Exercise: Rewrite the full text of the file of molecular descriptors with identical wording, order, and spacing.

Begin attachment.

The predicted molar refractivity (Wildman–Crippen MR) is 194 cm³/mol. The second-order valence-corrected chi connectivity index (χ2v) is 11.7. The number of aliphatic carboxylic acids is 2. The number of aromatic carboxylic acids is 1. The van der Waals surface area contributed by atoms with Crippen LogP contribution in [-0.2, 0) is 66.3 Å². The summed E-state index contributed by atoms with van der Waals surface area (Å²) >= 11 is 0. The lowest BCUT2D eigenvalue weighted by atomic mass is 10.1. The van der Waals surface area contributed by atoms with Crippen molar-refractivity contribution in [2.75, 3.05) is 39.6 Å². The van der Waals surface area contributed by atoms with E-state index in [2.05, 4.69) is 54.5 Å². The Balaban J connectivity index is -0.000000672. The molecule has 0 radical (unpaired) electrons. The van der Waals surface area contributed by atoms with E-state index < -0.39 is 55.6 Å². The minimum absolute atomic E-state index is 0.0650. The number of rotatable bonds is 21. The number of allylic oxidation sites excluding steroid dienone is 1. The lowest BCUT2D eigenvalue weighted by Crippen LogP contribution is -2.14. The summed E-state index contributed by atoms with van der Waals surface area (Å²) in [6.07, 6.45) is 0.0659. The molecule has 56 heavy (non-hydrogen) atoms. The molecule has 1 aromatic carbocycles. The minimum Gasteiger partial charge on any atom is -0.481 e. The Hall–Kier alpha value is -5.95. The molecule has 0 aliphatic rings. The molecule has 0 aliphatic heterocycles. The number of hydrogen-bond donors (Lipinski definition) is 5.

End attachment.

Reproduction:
The predicted molar refractivity (Wildman–Crippen MR) is 194 cm³/mol. The second-order valence-corrected chi connectivity index (χ2v) is 11.7. The number of aliphatic carboxylic acids is 2. The number of aromatic carboxylic acids is 1. The van der Waals surface area contributed by atoms with Crippen LogP contribution in [-0.2, 0) is 66.3 Å². The summed E-state index contributed by atoms with van der Waals surface area (Å²) >= 11 is 0. The lowest BCUT2D eigenvalue weighted by atomic mass is 10.1. The van der Waals surface area contributed by atoms with Crippen molar-refractivity contribution in [2.75, 3.05) is 39.6 Å². The van der Waals surface area contributed by atoms with E-state index in [2.05, 4.69) is 54.5 Å². The Balaban J connectivity index is -0.000000672. The molecule has 0 radical (unpaired) electrons. The van der Waals surface area contributed by atoms with E-state index < -0.39 is 55.6 Å². The minimum absolute atomic E-state index is 0.0650. The number of rotatable bonds is 21. The number of allylic oxidation sites excluding steroid dienone is 1. The lowest BCUT2D eigenvalue weighted by Crippen LogP contribution is -2.14. The summed E-state index contributed by atoms with van der Waals surface area (Å²) in [6.07, 6.45) is 0.0659. The molecule has 56 heavy (non-hydrogen) atoms. The molecule has 1 aromatic carbocycles. The minimum Gasteiger partial charge on any atom is -0.481 e. The Hall–Kier alpha value is -5.95. The molecule has 0 aliphatic rings. The molecule has 0 aliphatic heterocycles. The number of hydrogen-bond donors (Lipinski definition) is 5.